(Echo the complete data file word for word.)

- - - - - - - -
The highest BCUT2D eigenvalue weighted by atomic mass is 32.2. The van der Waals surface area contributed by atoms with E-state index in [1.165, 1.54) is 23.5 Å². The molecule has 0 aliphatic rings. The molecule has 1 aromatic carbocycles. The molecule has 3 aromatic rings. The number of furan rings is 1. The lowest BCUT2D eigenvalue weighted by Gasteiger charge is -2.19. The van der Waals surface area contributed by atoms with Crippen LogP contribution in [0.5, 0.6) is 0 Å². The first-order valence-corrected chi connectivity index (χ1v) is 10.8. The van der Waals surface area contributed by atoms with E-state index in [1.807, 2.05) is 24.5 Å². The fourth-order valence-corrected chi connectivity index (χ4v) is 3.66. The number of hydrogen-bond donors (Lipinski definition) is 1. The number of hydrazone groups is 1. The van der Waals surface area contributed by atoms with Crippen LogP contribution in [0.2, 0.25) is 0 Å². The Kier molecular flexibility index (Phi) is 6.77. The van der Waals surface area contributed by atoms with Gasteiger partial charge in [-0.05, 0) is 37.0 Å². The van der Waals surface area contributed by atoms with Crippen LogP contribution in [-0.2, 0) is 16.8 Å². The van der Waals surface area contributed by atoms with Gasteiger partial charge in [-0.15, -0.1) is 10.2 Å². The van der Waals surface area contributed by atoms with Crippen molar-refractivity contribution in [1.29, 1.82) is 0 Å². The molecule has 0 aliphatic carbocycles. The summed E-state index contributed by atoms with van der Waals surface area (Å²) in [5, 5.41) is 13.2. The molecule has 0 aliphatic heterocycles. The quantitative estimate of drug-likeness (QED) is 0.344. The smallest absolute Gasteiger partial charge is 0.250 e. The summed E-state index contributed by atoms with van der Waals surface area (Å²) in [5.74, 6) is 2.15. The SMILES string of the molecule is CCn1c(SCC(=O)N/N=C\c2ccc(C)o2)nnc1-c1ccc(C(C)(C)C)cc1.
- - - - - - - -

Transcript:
The highest BCUT2D eigenvalue weighted by atomic mass is 32.2. The van der Waals surface area contributed by atoms with E-state index in [1.165, 1.54) is 23.5 Å². The molecule has 0 aliphatic rings. The molecule has 1 aromatic carbocycles. The molecule has 3 aromatic rings. The number of furan rings is 1. The lowest BCUT2D eigenvalue weighted by Gasteiger charge is -2.19. The van der Waals surface area contributed by atoms with Crippen LogP contribution in [0.5, 0.6) is 0 Å². The first-order valence-corrected chi connectivity index (χ1v) is 10.8. The van der Waals surface area contributed by atoms with E-state index in [1.807, 2.05) is 24.5 Å². The fourth-order valence-corrected chi connectivity index (χ4v) is 3.66. The number of hydrogen-bond donors (Lipinski definition) is 1. The number of hydrazone groups is 1. The van der Waals surface area contributed by atoms with Crippen LogP contribution in [0.2, 0.25) is 0 Å². The Kier molecular flexibility index (Phi) is 6.77. The van der Waals surface area contributed by atoms with Gasteiger partial charge in [-0.05, 0) is 37.0 Å². The van der Waals surface area contributed by atoms with Crippen LogP contribution in [-0.2, 0) is 16.8 Å². The van der Waals surface area contributed by atoms with Gasteiger partial charge in [-0.15, -0.1) is 10.2 Å². The van der Waals surface area contributed by atoms with Crippen molar-refractivity contribution in [1.29, 1.82) is 0 Å². The molecule has 0 aliphatic carbocycles. The summed E-state index contributed by atoms with van der Waals surface area (Å²) in [5, 5.41) is 13.2. The molecule has 0 aliphatic heterocycles. The quantitative estimate of drug-likeness (QED) is 0.344. The smallest absolute Gasteiger partial charge is 0.250 e. The summed E-state index contributed by atoms with van der Waals surface area (Å²) in [5.74, 6) is 2.15. The SMILES string of the molecule is CCn1c(SCC(=O)N/N=C\c2ccc(C)o2)nnc1-c1ccc(C(C)(C)C)cc1.